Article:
• The chief executive of easyJet, Johan Lundgren, warned the system would pile on costs for travellers, and make foreign travel once again the preserve of the wealthy. "If, for instance, you needed to do a (£200) PCR test you wouldn't open up international travel for everyone, you would open up for those who can afford to pay that," he said.   
  • Heathrow Airport chief executive John Holland-Kaye said it was "disappointing that the opportunity has been missed to provide more certainty to reunite families separated by travel restrictions, to give sunseekers the confidence to book ahead for their summer getaway and to help businesses across the country that have had their exporting ambitions placed on hold by the pandemic".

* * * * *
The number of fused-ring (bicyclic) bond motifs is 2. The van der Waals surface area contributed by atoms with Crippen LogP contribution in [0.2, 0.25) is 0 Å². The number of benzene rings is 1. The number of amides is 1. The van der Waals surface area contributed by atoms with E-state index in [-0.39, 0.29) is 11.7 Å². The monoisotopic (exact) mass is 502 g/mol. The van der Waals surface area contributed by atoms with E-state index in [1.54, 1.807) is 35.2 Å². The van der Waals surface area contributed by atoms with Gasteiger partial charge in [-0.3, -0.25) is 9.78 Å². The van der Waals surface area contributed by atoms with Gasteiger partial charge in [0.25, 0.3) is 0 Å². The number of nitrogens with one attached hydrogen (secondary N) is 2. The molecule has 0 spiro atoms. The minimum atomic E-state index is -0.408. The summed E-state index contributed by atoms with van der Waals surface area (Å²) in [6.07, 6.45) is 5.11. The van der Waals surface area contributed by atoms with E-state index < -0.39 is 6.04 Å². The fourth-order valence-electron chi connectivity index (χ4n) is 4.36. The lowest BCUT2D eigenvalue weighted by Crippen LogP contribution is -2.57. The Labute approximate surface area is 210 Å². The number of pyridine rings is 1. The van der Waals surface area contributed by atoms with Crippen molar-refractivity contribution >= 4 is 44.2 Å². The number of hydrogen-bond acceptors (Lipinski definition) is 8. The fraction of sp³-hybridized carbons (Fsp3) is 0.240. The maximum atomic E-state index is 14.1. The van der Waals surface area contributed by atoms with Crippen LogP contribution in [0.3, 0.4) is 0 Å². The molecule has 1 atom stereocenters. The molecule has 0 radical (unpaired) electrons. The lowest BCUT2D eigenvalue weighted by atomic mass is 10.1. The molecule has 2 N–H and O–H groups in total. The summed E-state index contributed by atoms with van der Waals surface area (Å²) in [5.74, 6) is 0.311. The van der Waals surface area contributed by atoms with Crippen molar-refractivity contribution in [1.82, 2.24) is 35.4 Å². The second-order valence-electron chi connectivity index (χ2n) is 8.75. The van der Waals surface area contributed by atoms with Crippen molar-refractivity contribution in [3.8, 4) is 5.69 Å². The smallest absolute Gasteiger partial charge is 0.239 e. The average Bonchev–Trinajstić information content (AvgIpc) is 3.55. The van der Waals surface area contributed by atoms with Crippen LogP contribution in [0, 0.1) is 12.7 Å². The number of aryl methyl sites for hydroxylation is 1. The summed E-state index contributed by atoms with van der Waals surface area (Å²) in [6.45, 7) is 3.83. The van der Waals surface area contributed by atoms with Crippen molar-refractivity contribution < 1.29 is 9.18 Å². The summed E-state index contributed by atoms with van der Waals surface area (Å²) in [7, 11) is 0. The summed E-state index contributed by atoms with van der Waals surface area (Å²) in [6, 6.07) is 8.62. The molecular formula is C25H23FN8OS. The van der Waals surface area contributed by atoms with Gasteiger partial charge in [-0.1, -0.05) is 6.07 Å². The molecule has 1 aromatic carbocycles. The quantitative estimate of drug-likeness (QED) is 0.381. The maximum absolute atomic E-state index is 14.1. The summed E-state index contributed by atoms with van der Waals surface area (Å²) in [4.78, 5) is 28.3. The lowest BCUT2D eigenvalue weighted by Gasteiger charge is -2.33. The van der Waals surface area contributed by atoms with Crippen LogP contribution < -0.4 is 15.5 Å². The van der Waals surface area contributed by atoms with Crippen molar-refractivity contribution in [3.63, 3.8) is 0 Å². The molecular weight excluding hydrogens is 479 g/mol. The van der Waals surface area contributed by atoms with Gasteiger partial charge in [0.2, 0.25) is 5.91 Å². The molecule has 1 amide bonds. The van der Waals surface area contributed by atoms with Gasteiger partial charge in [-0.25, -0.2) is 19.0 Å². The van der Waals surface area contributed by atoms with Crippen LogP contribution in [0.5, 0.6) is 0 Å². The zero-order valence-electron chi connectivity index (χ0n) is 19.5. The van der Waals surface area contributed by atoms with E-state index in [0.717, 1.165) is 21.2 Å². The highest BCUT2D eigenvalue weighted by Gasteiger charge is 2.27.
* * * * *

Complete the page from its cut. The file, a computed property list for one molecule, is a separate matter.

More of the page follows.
• Clive Wratten, chief executive of trade body the Business Travel Association, called Mr Johnson's briefing "beyond disappointing" saying international travel and trade has "once again been kicked down the road." 
  • Paul Charles, chief executive of travel consultancy The PC Agency, said the industry "needs more certainty…Government cannot keep kicking the can down the road as hundreds of thousands of jobs are at risk.”

Reuters reports Ryanair’s response to a €4 billion recapitalisation of Air France-KLM that will see France more than double its stake to nearly 30%: “it will damage competition in the air transport market for decades to come,” Europe's largest low-cost carrier says. "The 18 slots that Air France is being required to make available is nowhere near enough to allow others to offer a competitive challenge to Air France's dominance at Paris Charles de Gaulle and Paris Orly airports."
 
New Zealand is to create a travel bubble with Australia allowing quarantine and test-free visits from 19 April. Both countries are said to have effectively eradicated COVID-19 after closing their borders to the rest of the world.